Coming to a watercooler near you, Newsmakers for 2018
See the January print edition for the entire What to Watch list, written by Ross Boissoneau, Lynn Geiger and Rick Haglund.
After years of assembling land, getting various governmental approvals and lining up brownfield cleanup money, it appears construction on Patti Mercer’s Grandview Place mixed-use development (marketplace pictured) will start this year.
But a second much-awaited project in the Warehouse District – DargaWorks’ Warehouse Flats mixed-use development that would have included 154 apartments – could be in jeopardy.
A December Facebook post by DargaWorks said “ … we will let you know if and when [Warehouse Flats] does go through. We simply do not have all the pieces of the puzzle in place.”
DargaWorks owner Thom Darga could not be reached to comment. Realtor Dan Stiebel, who has been handling sales and leasing for the project, said in a text message that he “can’t comment on the property at this time.”
City Planner Russ Soyring said he hasn’t heard anything from Darga about ending the project, but has received inquiries from other parties expressing interest in the property.
Failure of the project would be a blow to efforts in developing the emerging Warehouse District.
But Mercer said she hopes to start the demolition of buildings on her property and the environmental cleanup work needed before construction of her project can start.
“We’re moving forward on all fronts,” she said.
The three-story building will contain 48 condominiums, a marketplace with 33 specialty food, fresh food and retail vendors and three restaurants. The rooftop will contain space for a coffee shop, wine bar and small-plates restaurant.
“It will be an elegant venue,” she said.
Condominium prices will range from about $375,000 to about $900,000.
The $41 million project will be financed with a mix of private investment and bank loans. Mercer said she is currently reviewing financing offers from several banks.
Groundbreaking is expected in the spring with anticipated completion in the fall of 2019, she said.
One of the biggest topics of discussion in local real estate circles is whether there are too many condos being built. And if there is a condo bubble, will it someday burst?
While even some condo developers say the market seems a bit oversaturated, most say the increasing popularity of the Traverse City area as an attractive place to live and demographic shifts favoring urban living should keep the condo market healthy.
Developers and real estate agents who specialize in condo sales say the market remains strong, particularly for units in the $250,000 to $500,000 range inside the city limits of Traverse City.
Bob Rieck of Coldwell Banker Schmidt Realtors, who works as the condo sales agent for Socks Construction, said he sold all 32 units of the Capri development (pictured) in Old Town before any of them were listed.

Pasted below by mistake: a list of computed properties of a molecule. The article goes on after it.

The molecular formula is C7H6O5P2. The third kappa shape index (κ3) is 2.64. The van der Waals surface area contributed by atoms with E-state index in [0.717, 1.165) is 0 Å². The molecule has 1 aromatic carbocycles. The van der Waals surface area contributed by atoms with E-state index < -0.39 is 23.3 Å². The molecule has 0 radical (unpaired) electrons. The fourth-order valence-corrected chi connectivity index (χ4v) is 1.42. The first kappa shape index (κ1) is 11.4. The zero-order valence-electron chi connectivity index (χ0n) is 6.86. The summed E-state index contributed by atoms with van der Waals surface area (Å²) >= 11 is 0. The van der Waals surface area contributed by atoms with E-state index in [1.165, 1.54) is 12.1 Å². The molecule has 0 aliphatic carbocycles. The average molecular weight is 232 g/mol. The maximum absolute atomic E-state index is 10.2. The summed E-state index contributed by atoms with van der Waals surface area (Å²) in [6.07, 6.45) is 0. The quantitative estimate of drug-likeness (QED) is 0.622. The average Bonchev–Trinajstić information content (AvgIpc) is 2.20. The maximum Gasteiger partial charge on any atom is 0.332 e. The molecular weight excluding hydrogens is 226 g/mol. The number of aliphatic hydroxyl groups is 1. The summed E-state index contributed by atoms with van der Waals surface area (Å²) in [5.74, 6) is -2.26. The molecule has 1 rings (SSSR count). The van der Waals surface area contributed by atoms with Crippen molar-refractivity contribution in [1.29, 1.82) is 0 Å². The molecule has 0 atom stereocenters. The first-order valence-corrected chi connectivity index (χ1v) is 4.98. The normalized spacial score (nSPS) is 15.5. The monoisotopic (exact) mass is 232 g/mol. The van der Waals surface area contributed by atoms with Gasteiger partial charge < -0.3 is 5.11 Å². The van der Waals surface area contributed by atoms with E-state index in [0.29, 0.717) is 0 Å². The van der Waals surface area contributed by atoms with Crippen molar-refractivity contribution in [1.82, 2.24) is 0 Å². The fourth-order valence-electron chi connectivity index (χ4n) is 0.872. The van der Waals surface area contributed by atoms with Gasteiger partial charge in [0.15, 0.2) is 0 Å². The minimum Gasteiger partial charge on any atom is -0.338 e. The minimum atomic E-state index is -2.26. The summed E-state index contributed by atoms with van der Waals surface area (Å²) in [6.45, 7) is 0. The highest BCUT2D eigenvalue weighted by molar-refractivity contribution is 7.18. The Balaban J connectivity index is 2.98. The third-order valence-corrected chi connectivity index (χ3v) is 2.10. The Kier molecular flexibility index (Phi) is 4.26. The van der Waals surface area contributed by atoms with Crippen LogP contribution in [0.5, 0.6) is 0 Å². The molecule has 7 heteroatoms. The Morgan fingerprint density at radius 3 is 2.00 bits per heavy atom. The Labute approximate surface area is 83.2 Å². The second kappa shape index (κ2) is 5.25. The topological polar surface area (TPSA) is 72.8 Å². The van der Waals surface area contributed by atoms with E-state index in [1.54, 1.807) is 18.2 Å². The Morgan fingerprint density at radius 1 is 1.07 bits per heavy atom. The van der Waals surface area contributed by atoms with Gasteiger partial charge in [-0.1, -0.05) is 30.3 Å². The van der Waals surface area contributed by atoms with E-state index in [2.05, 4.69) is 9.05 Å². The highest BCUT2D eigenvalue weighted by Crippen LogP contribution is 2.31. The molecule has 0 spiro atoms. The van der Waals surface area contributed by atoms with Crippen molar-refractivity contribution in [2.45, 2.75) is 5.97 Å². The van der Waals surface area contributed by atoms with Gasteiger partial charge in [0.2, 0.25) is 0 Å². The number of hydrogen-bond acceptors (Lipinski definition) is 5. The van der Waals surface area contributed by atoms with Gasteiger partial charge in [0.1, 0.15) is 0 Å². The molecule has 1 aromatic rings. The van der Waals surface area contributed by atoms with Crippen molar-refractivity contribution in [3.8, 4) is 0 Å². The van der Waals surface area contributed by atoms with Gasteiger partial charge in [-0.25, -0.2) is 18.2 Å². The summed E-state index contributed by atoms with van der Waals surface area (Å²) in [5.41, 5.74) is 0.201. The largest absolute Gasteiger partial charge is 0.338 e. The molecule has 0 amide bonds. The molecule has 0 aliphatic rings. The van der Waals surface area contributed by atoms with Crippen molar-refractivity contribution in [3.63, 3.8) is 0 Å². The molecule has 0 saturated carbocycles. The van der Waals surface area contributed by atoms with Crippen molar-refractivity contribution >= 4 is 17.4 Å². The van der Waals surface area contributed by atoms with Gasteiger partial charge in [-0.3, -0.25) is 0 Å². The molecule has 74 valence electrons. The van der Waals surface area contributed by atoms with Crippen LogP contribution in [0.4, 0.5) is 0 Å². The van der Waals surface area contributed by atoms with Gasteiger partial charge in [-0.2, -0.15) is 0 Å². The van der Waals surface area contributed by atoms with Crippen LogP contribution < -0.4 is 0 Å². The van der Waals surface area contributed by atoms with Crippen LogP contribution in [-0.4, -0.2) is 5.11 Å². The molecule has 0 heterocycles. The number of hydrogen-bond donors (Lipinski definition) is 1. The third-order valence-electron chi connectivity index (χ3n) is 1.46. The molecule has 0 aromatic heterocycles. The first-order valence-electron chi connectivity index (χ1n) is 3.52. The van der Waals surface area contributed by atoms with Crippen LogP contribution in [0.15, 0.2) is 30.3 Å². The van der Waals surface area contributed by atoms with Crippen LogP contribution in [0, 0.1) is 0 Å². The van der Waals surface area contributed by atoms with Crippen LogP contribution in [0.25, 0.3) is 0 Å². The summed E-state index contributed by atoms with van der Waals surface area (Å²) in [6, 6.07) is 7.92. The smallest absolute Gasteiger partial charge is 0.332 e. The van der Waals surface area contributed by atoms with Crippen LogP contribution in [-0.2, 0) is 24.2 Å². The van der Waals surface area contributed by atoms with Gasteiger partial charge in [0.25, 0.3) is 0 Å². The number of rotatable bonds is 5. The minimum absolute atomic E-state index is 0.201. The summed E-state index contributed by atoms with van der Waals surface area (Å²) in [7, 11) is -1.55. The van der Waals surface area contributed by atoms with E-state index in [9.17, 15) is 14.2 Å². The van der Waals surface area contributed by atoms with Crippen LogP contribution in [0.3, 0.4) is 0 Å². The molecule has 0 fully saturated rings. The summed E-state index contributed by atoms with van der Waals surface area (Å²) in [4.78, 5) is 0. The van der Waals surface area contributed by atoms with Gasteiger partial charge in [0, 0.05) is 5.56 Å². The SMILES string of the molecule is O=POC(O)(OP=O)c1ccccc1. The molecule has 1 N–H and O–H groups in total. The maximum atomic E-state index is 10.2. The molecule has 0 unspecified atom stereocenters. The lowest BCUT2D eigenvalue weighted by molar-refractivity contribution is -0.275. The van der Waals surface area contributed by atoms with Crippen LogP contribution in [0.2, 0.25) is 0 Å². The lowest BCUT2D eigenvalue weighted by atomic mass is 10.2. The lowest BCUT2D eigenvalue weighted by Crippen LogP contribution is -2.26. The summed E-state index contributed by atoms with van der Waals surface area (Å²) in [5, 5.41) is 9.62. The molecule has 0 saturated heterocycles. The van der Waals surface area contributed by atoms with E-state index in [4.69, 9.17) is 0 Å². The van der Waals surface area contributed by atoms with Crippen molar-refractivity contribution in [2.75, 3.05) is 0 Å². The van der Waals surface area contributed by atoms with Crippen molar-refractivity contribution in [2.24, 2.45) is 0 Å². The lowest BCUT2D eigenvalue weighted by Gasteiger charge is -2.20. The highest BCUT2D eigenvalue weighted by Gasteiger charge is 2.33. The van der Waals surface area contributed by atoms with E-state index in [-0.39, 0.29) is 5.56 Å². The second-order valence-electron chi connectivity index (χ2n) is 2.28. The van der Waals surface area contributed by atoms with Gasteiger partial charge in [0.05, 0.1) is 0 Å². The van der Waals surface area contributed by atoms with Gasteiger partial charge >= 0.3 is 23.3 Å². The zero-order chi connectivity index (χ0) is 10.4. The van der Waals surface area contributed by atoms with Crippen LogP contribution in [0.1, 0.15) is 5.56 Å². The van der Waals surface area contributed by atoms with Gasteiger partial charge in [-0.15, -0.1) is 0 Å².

“I basically sold all 32 of them from my deer blind,” he said.
Rieck also recently sold 56 units in the North Wind and Crystal Cove developments on Boardman Lake, and said he could have sold twice that number had they been built.
Those units were priced in what Rieck called “the sweet spot” of $350,000 to $400,000. He said he’s having a more difficult time selling several units in the Radio Centre III project in downtown Traverse City that are priced in the $600,000 range.
Mike Wills, project manager for Uptown Riverfront & Cityside Townhomes in Traverse City, said the condo market in the city is “probably” a bit overheated and slowing down.
“The market isn’t all that big and construction costs are skyrocketing,” he said. “There’s a shortage of building materials and labor.”
Figures prepared for the Traverse City Business News show the number of condo sales in the city between January through December this year fell 15 percent from the same period of 2016.
There were 248 condos sold in Traverse City in the 2017 period, compared to 293 the previous year. The length of time to sell a condo in Traverse City rose from an average 87 days in 2016 to 146 in 2017. But the average price rose from $242,036 in 2016 to $287,688 in 2017.
Kim Pontius, executive director of the Traverse City Area Association of Realtors, said condo sales ebb and flow because of a variety of factors, including the number and timing of new units coming into the market.
He said he thinks the condo market will remain healthy, mainly due to a growing desire for urban living and the number of new people – mainly well-heeled retirees – moving to the area and looking to downsize from their old homes.
“We are poised for additional growth, whether we like it or not,” Pontius said.
It wouldn’t be our annual “Watch” list if Eighth Street wasn’t on it.
The latest news is one giant step forward for a development project led by Joe Sarafa at the corner of Eighth Street and Boardman Avenue, fueled by recent approval of $9.9 million in brownfield funding. The project is viewed as the start of a revitalization effort for the corridor.